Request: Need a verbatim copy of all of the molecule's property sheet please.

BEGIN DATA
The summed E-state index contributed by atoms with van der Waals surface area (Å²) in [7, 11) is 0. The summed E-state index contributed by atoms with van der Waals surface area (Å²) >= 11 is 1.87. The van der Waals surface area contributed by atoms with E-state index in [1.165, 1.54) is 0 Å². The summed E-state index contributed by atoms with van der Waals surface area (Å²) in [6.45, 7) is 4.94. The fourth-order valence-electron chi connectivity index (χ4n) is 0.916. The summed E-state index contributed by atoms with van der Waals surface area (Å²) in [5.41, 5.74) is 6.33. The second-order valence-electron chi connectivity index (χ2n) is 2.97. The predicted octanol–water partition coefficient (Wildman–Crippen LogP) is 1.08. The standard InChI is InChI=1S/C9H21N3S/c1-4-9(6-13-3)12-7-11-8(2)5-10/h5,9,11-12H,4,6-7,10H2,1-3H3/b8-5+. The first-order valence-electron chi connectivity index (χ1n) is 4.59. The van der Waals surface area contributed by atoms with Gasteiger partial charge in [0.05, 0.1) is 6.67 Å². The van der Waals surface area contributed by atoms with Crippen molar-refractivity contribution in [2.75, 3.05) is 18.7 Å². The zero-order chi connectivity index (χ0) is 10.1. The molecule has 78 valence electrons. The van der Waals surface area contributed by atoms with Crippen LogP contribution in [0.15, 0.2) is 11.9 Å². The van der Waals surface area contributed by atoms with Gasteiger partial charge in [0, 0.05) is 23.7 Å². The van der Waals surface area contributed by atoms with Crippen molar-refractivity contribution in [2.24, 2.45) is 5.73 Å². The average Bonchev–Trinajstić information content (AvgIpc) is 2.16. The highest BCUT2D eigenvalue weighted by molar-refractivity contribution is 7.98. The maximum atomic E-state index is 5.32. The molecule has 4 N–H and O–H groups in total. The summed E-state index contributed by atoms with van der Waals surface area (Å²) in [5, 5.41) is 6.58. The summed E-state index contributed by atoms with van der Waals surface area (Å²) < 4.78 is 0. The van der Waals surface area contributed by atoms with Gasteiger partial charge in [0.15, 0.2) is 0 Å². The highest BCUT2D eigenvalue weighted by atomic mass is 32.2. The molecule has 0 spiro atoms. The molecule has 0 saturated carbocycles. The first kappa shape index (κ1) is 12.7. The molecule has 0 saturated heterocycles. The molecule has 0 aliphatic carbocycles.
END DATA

The summed E-state index contributed by atoms with van der Waals surface area (Å²) in [7, 11) is 0. The summed E-state index contributed by atoms with van der Waals surface area (Å²) >= 11 is 1.87. The van der Waals surface area contributed by atoms with E-state index in [1.165, 1.54) is 0 Å². The summed E-state index contributed by atoms with van der Waals surface area (Å²) in [6.45, 7) is 4.94. The fourth-order valence-electron chi connectivity index (χ4n) is 0.916. The summed E-state index contributed by atoms with van der Waals surface area (Å²) in [5.41, 5.74) is 6.33. The second-order valence-electron chi connectivity index (χ2n) is 2.97. The predicted octanol–water partition coefficient (Wildman–Crippen LogP) is 1.08. The standard InChI is InChI=1S/C9H21N3S/c1-4-9(6-13-3)12-7-11-8(2)5-10/h5,9,11-12H,4,6-7,10H2,1-3H3/b8-5+. The first-order valence-electron chi connectivity index (χ1n) is 4.59. The van der Waals surface area contributed by atoms with Gasteiger partial charge in [0.05, 0.1) is 6.67 Å². The van der Waals surface area contributed by atoms with Crippen molar-refractivity contribution in [2.75, 3.05) is 18.7 Å². The zero-order chi connectivity index (χ0) is 10.1. The molecule has 78 valence electrons. The van der Waals surface area contributed by atoms with Crippen LogP contribution in [0.15, 0.2) is 11.9 Å². The van der Waals surface area contributed by atoms with Gasteiger partial charge in [0, 0.05) is 23.7 Å². The van der Waals surface area contributed by atoms with Crippen molar-refractivity contribution in [2.24, 2.45) is 5.73 Å². The average Bonchev–Trinajstić information content (AvgIpc) is 2.16. The highest BCUT2D eigenvalue weighted by molar-refractivity contribution is 7.98. The maximum atomic E-state index is 5.32. The molecule has 4 N–H and O–H groups in total. The summed E-state index contributed by atoms with van der Waals surface area (Å²) in [5, 5.41) is 6.58. The summed E-state index contributed by atoms with van der Waals surface area (Å²) < 4.78 is 0. The van der Waals surface area contributed by atoms with Gasteiger partial charge in [0.15, 0.2) is 0 Å². The highest BCUT2D eigenvalue weighted by atomic mass is 32.2. The molecule has 0 spiro atoms. The molecule has 0 saturated carbocycles. The first kappa shape index (κ1) is 12.7. The molecule has 0 saturated heterocycles. The molecule has 0 aliphatic carbocycles.